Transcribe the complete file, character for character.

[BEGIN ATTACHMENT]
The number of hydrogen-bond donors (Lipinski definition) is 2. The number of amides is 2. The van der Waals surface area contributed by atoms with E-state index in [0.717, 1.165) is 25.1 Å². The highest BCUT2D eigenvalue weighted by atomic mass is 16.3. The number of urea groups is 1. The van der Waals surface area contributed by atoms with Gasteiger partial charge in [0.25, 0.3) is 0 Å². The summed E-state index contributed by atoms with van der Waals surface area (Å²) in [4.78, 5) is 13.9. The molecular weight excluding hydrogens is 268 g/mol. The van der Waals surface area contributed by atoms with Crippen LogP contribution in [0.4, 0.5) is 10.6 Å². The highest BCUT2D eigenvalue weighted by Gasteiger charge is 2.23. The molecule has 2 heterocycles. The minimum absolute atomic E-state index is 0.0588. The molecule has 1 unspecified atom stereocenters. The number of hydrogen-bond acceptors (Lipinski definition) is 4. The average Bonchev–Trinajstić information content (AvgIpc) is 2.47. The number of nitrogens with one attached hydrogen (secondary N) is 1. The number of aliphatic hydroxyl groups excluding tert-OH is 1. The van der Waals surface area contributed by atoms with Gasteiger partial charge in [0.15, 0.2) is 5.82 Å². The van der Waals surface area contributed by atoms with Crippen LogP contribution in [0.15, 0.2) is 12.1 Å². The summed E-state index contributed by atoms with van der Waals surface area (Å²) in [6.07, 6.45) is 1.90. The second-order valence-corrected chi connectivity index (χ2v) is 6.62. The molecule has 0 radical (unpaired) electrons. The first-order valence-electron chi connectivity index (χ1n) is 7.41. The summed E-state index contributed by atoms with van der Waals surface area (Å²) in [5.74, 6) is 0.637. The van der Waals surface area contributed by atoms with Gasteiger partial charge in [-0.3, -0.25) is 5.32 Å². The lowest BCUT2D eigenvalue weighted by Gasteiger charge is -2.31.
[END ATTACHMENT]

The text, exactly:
The number of hydrogen-bond donors (Lipinski definition) is 2. The number of amides is 2. The van der Waals surface area contributed by atoms with E-state index in [0.717, 1.165) is 25.1 Å². The highest BCUT2D eigenvalue weighted by atomic mass is 16.3. The number of urea groups is 1. The van der Waals surface area contributed by atoms with Gasteiger partial charge in [0.25, 0.3) is 0 Å². The summed E-state index contributed by atoms with van der Waals surface area (Å²) in [4.78, 5) is 13.9. The molecular weight excluding hydrogens is 268 g/mol. The van der Waals surface area contributed by atoms with Crippen LogP contribution in [0.4, 0.5) is 10.6 Å². The highest BCUT2D eigenvalue weighted by Gasteiger charge is 2.23. The molecule has 2 heterocycles. The minimum absolute atomic E-state index is 0.0588. The molecule has 1 unspecified atom stereocenters. The number of hydrogen-bond acceptors (Lipinski definition) is 4. The average Bonchev–Trinajstić information content (AvgIpc) is 2.47. The number of nitrogens with one attached hydrogen (secondary N) is 1. The number of aliphatic hydroxyl groups excluding tert-OH is 1. The van der Waals surface area contributed by atoms with Gasteiger partial charge in [0.15, 0.2) is 5.82 Å². The van der Waals surface area contributed by atoms with Crippen LogP contribution in [0.15, 0.2) is 12.1 Å². The summed E-state index contributed by atoms with van der Waals surface area (Å²) in [6.07, 6.45) is 1.90. The second-order valence-corrected chi connectivity index (χ2v) is 6.62. The molecule has 0 radical (unpaired) electrons. The first-order valence-electron chi connectivity index (χ1n) is 7.41. The summed E-state index contributed by atoms with van der Waals surface area (Å²) in [5.74, 6) is 0.637. The van der Waals surface area contributed by atoms with Gasteiger partial charge in [-0.3, -0.25) is 5.32 Å². The lowest BCUT2D eigenvalue weighted by Gasteiger charge is -2.31.